RSNA in review: Radiologists ready to make the most of AI

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 - Michael Walter
Michael Walter, Editor

At RSNA 2017 in Chicago, artificial intelligence (AI) and deep learning technologies were everywhere. Attendees rushed to learn as much as possible about AI, countless educational sessions touched on the topic and exhibitors made sure to mention it in their booths as much as possible. I wouldn’t quite say AI took over the show like some have suggested, but it did make quite an impression on everyone walking through the doors of McCormick Place.

For me, the big news coming out of RSNA was that the chatter about AI wasn’t all negative or fearful like it seemed to be in the past. The industry’s initial reaction to these remarkable technologies may have been to worry about job security, but that dread has quickly transformed into acceptance, intrigue and positivity. Radiologists are done worrying about AI and ready to start using it to their advantage.

For example, Tarik Alkasab, MD, PhD, of Massachusetts General Hospital, gave a fascinating presentation about the benefits of providing ordering physicians with data-enabled radiology reports. It takes some extra work to create such a report, Alkasab said, but radiologists will soon have a bit more time to put in that extra effort thanks to AI tackling some more ordinary tasks. Nobody’s counting any chickens before they hatch, of course, but it’s that kind of forward-thinking perspective that has helped radiology thrive.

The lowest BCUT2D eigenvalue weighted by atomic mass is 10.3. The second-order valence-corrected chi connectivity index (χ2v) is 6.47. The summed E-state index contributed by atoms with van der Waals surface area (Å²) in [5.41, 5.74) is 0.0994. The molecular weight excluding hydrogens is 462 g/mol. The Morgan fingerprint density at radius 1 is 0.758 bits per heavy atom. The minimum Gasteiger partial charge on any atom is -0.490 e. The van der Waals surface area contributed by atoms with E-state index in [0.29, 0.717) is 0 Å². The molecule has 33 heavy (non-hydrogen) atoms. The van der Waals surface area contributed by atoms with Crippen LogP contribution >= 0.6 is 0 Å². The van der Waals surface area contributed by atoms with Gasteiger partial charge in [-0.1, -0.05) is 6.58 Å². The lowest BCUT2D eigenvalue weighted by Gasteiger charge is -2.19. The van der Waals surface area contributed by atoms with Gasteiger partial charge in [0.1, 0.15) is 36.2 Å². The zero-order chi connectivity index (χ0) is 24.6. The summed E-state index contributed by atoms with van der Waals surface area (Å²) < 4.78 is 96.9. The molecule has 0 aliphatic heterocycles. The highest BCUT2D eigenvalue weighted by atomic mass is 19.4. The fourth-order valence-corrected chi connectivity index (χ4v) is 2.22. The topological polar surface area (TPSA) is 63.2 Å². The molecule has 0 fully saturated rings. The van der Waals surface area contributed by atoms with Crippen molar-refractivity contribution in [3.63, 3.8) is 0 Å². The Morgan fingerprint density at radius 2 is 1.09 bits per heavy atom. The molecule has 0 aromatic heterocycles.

Next time you read an over-the-top headline in Forbes or The New York Times and start to fear the worst, just remember how intelligent, innovative and adaptable radiologists can be. The industry’s successful shift to patient-centered care shows that it knows how to demonstrate its value, even if it's suddenly sharing office space with a few state-of-the-art algorithms.

As Paul Chang, MD, of the University of Chicago School of Medicine, said in another great RSNA session, the smart money is staying calm and not viewing AI as either a “horrible threat” or a “savior.” Instead, consider it the latest in a long line of disruptive technologies radiology has had to adapt to over the years.

I’m thrilled imaging professionals seem to be less worried about AI. The industry is going to do some great things with these technologies, providing more value than ever along the way. It will be a pleasure to watch that all unfold.